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Congress overcomes Karnataka hurdle

opinionColumnistsCongress overcomes Karnataka hurdle

On the eve of the 32nd death anniversary of former Prime Minister Rajiv Gandhi, a Congress government took charge in Karnataka after a convincing victory over its archrival, the BJP. The ministry making had its share of problems and the tussle between Chief Minister Siddaramaiah and D.K. Shivakumar, his deputy now, appeared at one stage, as something which threatened to divide the party.
However, it was very clear from the very outset that the kind of seats the Congress obtained, were more than sufficient to ensure that no one left the organization, even if it resulted in disappointment and heartbreak.
Although, Siddaramaiah was the favourite from the start, Shivakumar’s claim was equally justified; after all he was the president of the State Congress and no one can doubt that his hard work galvanized the demoralized workers and brought them out to give their best performance in many years.
The swearing in attended by several political stalwarts from both the Congress and the opposition, sent out a well-defined message across the country that the 2024 electoral battle was not going to be a cakewalk for the BJP. During his short speech, Rahul reiterated the Congress commitment to fulfilling all the promises made during the campaign and described the verdict as the victory of love over hate.
The remarkable feature of the swearing-in on Saturday was that all the ministers who were inducted were chosen on sheer merit, and coincidentally the new Cabinet reflects both the regional as well as caste equations which brought the party to power. The ministers, who took the oath of office after Siddaramaiah and Shivakumar, would have made it to any Cabinet regardless of who the Congress chose as the Chief Minister.
It is understood that the tussle between the top two leaders was resolved following the intervention of UPA Chairperson Sonia Gandhi, who assured Shivakumar that his interests would be protected. This was enough for the eight-time MLA, who has been a Congress loyalist and whose claim for the CM-ship was viewed as legitimate by many keen observers of Karnataka politics.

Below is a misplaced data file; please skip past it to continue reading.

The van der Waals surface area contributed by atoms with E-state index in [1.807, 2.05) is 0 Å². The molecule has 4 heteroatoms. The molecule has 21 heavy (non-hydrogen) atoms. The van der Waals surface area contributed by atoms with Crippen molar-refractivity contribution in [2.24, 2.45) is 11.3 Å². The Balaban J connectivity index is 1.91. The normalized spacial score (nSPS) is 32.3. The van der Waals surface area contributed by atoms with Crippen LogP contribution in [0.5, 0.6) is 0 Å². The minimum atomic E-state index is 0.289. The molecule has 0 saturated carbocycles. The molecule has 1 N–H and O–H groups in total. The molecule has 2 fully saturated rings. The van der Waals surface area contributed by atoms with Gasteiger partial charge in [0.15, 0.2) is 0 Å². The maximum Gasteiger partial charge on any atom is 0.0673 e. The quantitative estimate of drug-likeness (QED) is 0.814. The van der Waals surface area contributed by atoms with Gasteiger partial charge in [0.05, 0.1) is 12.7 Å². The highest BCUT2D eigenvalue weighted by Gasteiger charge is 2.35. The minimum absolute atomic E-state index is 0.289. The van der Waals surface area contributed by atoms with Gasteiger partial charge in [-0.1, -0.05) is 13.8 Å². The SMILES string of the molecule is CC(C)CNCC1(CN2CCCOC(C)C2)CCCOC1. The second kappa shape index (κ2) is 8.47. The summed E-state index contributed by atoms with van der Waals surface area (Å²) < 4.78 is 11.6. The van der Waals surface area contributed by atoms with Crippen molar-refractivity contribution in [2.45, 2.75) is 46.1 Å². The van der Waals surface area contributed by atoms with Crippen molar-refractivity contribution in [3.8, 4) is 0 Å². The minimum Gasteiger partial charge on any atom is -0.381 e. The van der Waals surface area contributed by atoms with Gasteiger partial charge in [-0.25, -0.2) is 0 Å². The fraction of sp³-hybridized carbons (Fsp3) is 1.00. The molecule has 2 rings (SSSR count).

Congress president Mallikarjun Kharge, who belongs to the state, also played his cards extremely well and kept the contenders in suspense till the last moment. The initial arrangement was that to begin with ten ministers, chosen by each of the two leaders, would be inducted in the Cabinet, but differences again cropped up and both Siddaramaiah and Shivakumar were summoned to the national capital on Friday.
The first meeting was held at organizing secretary K.C. Venugopal’s residence, which was inconclusive and the scene shifted to Mr Kharge’s house towards the evening. There was hard bargaining and the deliberations continued throughout the night till about 3 a.m. on Saturday, when Siddaramaiah and Shivakumar left for the airport to take a chartered flight back to Bengaluru around 4 a.m.
Even as the leaders were still airborne, speculation regarding the likely names was doing the rounds both in Delhi and Bengaluru. There was also a talk of inducting former Chief Minister and now a Congress leader, Jagadish Shettar in the Cabinet despite his loss in the Assembly polls.
Many in Karnataka believe that Shettar would be an asset to the Congress during the Parliamentary elections, and could upset the BJP’s game plan in Lingayat strongholds in general, and North Karnataka in particular. There were also unconfirmed reports that Prime Minister Narendra Modi and Home Minister Amit Shah were trying to reach out to him, to convince him to return to the BJP fold. A final decision regarding his induction in the Siddaramaiah government would be taken by the party high command shortly.
One of the takeaways from the Congress developments since the past one week is that the electronic media, which is obsessed with only portraying the achievements of the ruling dispensation at the Centre and its governments in the state, had Congress featuring in the headlines. For a party which found very little space in the media, it was a welcome change even if many of the TV anchors predicted a Rajasthan type situation in the southern state and likened Shivakumar to Sachin Pilot, in a completely wrong analysis of the emerging scenario. Both the states are different and Shivakumar in particular, being a dedicated and diehard Congress loyalist, can never dream of revolting against the high command, particularly when he is being complimented throughout the country for being one of the architects of the grand performance.
The Congress victory and the manner in which it has been achieved, has rattled the BJP, which is attempting to reinvent itself in the only southern state, where it has had a respectable presence. The party shall also try and learn from the Karnataka experience so it is not repeated in other states which go to polls later this year.
The Congress is riding high and hopes to cross the barriers in Madhya Pradesh, Chhattisgarh and Rajasthan. If that happens and the grand old party gets rejuvenated, it shall spell trouble for the BJP even in the Parliamentary polls.
The Karnataka victory cannot be dismissed as a fluke since it also showcases the mantra of winning, if the internal house is in order and the polls are managed properly. However, the Congress has a long way to go and must pay greater emphasis on strengthening the organisation. It is time for Mr Kharge to assert himself forcefully to set the agenda. Between us.

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